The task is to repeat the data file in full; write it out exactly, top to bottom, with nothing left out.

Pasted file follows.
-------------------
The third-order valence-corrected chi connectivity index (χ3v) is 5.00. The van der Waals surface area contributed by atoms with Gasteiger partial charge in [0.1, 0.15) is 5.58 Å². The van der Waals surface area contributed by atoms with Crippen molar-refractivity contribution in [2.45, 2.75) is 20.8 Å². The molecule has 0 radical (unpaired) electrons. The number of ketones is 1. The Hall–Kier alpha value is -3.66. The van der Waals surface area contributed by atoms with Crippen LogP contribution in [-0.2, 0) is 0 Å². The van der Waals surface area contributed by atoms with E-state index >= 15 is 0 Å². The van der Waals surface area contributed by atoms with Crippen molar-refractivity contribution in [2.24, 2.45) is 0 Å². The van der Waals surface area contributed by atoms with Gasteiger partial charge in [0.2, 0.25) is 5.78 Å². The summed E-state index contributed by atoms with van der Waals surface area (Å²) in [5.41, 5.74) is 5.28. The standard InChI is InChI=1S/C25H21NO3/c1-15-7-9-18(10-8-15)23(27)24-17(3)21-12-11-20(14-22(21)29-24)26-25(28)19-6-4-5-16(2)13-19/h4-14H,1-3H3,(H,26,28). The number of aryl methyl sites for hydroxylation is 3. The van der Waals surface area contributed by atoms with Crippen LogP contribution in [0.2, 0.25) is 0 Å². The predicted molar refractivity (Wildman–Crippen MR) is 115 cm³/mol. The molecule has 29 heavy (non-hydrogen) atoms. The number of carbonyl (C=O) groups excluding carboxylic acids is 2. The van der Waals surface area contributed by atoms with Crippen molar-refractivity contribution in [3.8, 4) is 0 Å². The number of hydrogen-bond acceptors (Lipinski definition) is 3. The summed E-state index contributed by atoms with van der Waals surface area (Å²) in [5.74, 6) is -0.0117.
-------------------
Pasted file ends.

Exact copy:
The third-order valence-corrected chi connectivity index (χ3v) is 5.00. The van der Waals surface area contributed by atoms with Gasteiger partial charge in [0.1, 0.15) is 5.58 Å². The van der Waals surface area contributed by atoms with Crippen molar-refractivity contribution in [2.45, 2.75) is 20.8 Å². The molecule has 0 radical (unpaired) electrons. The number of ketones is 1. The Hall–Kier alpha value is -3.66. The van der Waals surface area contributed by atoms with Crippen LogP contribution in [-0.2, 0) is 0 Å². The van der Waals surface area contributed by atoms with E-state index >= 15 is 0 Å². The van der Waals surface area contributed by atoms with Crippen molar-refractivity contribution in [2.24, 2.45) is 0 Å². The van der Waals surface area contributed by atoms with Gasteiger partial charge in [0.2, 0.25) is 5.78 Å². The summed E-state index contributed by atoms with van der Waals surface area (Å²) in [5.41, 5.74) is 5.28. The standard InChI is InChI=1S/C25H21NO3/c1-15-7-9-18(10-8-15)23(27)24-17(3)21-12-11-20(14-22(21)29-24)26-25(28)19-6-4-5-16(2)13-19/h4-14H,1-3H3,(H,26,28). The number of aryl methyl sites for hydroxylation is 3. The van der Waals surface area contributed by atoms with Crippen LogP contribution in [0.2, 0.25) is 0 Å². The predicted molar refractivity (Wildman–Crippen MR) is 115 cm³/mol. The molecule has 29 heavy (non-hydrogen) atoms. The number of carbonyl (C=O) groups excluding carboxylic acids is 2. The van der Waals surface area contributed by atoms with Crippen molar-refractivity contribution in [3.8, 4) is 0 Å². The number of hydrogen-bond acceptors (Lipinski definition) is 3. The summed E-state index contributed by atoms with van der Waals surface area (Å²) in [5.74, 6) is -0.0117.